Even though the University of Leuven is located in Flanders, the main language of communication in the nineteenth century was French. It wasn’t until 1911, when the first lectures were taught in Dutch, that the Dutch language slowly started to become more important. Against the backdrop of the political turmoil of the late sixties, the University of Leuven was split into two independent sister universities: ‘Katholieke Universiteit Leuven’ (now KU Leuven) with Dutch as the official language, and the French-speaking ‘Université catholique de Louvain’ (UCL). The latter established itself on the brand-new campuses in Louvain-la-Neuve (in the Walloon provinces) and Woluwé (Brussels). Today, the two sister universities are on an excellent footing and collaborate in the areas of education, research and organization.
In 1968, Pieter De Somer became the first Rector of the independent University. The new University pursued scientific development with an international focus. Research boomed, and so did student numbers. It was time to expand, both in and around Leuven, with campuses for science and technology on the Arenberg estate in Heverlee and one for biomedical sciences on Gasthuisberg, where construction works for the new University Hospitals complex began in the 1980s.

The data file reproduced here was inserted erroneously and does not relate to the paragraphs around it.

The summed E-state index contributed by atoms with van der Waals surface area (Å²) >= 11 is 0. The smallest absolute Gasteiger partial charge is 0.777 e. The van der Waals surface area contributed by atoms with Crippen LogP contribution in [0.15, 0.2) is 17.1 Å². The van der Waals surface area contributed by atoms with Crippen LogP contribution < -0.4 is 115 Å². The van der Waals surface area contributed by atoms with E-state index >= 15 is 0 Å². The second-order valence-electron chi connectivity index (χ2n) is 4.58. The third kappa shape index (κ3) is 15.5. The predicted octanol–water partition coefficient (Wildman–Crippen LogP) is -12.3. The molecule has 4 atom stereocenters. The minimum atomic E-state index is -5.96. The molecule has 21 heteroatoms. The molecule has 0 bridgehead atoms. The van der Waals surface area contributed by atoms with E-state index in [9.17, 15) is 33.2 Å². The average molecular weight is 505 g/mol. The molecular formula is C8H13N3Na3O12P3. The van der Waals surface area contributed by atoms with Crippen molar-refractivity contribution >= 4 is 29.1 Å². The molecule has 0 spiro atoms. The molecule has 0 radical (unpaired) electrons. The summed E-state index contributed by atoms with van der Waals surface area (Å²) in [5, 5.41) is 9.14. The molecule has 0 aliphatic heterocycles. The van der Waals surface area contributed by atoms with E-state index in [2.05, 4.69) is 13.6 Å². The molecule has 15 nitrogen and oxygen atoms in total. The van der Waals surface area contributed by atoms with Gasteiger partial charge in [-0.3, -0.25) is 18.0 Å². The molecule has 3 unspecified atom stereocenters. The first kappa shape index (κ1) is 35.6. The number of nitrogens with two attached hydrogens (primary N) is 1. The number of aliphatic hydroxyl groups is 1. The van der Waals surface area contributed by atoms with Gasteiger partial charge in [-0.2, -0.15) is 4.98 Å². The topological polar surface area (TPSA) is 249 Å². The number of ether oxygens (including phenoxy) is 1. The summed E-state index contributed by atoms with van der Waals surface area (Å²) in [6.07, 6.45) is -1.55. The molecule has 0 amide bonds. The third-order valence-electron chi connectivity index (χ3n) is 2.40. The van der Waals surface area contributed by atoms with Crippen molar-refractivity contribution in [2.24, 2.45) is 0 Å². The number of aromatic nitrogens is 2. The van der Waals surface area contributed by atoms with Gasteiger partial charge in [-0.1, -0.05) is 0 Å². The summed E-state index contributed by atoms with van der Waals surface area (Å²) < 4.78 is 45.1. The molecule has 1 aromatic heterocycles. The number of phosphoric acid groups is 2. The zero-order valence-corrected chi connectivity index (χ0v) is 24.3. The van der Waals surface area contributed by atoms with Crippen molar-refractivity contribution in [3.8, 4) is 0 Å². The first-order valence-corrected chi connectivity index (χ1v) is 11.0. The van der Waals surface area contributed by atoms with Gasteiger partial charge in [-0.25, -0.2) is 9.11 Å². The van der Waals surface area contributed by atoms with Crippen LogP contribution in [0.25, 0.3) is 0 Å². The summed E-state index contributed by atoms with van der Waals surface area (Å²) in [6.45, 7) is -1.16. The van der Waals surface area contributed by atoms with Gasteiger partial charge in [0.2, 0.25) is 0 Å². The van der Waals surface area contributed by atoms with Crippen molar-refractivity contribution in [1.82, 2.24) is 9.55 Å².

In 2002, KU Leuven concluded an association agreement with fourteen Flemish university colleges. The agreement was part of the harmonization efforts that changed the course of the European higher education system with the Bologna declaration of 1999. The academic degree programmes offered by these university colleges have been fully integrated into KU Leuven since 2013. The University now offers degree programmes on campuses in eleven different cities.
Today, KU Leuven accommodates 50,000 students, spread across the various campuses in Leuven and elsewhere in Flanders. The University and University Hospitals Leuven each employ almost 10,000 people. For research, KU Leuven ranks among the world’s finest. KU Leuven has become a cosmopolitan institution in a rapidly changing urban environment. Its unique profile reconciles cutting-edge science with quality of life and openness to talent.
Source: Website of the KU Leuven